Emily Davis’ “Analog Leaf Collage” workshops for adults and young adults are all about the experience, not the final product. On Saturday, Jan. 21, at PathwaysArts, Davis will use prompts and guidance to help participants discover how easy it is to connect with nature using just pressed leaves, a pair of scissors, and an LED light board.
Davis refers to the practice as analog leaf college because, she says, “I cut and arrange all of the leaves by hand with a small pair of scissors. I do not rely on Photoshop or other digital editing tools to create the designs. I am able to share my process and the final leaf collages thanks to digital photography, but the artwork itself is 100 percent analog — pressed and hand-cut leaves.” Davis adds that LED light boards act as a pathway through the process. “Somehow, they are the bridge between land and technology, even though they’re just lightbulbs. We’re bringing leaves onto the LED boards and viewing them with light from behind; we’re manufacturing and bringing the sun into the room,” Davis says.
“It’s very special to do a workshop in the wintertime that involves touching plants, having access to colors that come from the earth,” Davis says. “I don’t think I would have become an artist if I didn’t have such a powerful medium that changes you just by looking at it.”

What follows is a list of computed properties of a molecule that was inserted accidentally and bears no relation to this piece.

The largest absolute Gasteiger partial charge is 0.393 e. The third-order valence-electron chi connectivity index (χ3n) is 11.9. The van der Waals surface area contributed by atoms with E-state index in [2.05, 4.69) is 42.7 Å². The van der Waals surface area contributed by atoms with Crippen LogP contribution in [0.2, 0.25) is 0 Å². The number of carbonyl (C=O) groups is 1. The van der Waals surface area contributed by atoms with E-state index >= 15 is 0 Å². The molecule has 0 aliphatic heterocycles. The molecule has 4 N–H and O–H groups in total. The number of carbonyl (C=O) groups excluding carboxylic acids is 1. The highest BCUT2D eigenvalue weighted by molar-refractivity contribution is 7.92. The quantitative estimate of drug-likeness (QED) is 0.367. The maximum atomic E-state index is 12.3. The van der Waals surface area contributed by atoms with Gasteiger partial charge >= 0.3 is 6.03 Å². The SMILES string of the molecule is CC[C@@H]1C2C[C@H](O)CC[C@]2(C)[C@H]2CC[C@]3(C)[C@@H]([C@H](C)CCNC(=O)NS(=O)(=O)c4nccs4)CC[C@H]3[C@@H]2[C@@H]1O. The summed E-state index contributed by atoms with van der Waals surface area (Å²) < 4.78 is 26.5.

Davis’ formal study of plants became more interdisciplinary after living and working at the Findhorn Ecovillage in Scotland while completing an agricultural sciences degree from UMass Amherst. She later went on to study at Antioch University New England, working toward an master’s degree in environmental studies, with a focus on environmental education. But after her father died, she left the program to return to the Island to be closer to family and continue her profession as a gardener. Art entered her life in 2019, during a period when she needed to take time off from work.
“To not be working with plants or my hands gave me a lost feeling,” Davis says. “I started photocopying family photos, and I would collage and photograph them after. Then instead of using paper one day, I started using leaf material.” She began by cutting silhouettes, explaining, “That old art form is something that really captured my attention because of how nuanced it is. It’s amazing how much you can do with just a pair of scissors.”
Davis first shared her leaf art at what turned out to be the last live Pecha Kucha night at the M.V. Museum before the pandemic, in January 2020. Pecha Kucha is a presentation format of 20 images for 20 seconds, during which the speaker must synchronize their speech with the images over the course of the 6 minutes and 40 seconds. “I couldn’t believe the feedback I got,” Davis says. “Twenty slides for 20 seconds each is not a long time, but it was enough to change my life, and give me the confidence that I should make time for this and do it more.”
And Davis hasn’t stopped since: “I’m never concerned that there is going to be an end to this art process. It’s going to keep evolving. The material I’m working with makes me a good artist. The medium is perfect and generous. I think this art practice is a way of slowing down, looking closely, and perfect for the winter.”
Emily Davis’ “Analog Leaf Collage Workshop” is at Pathways Arts, 9 State Road, Chilmark, on Saturday, Jan. 21, from 10:30 am to 12 pm. Materials are provided, and no experience is needed. Suggested donation is $20. Space is limited, and registration is required at bit.ly/leafsignup, or click on the poster on the main website page at pathwaysmv.org. For more information, call 508-645-9098 or email email@example.com.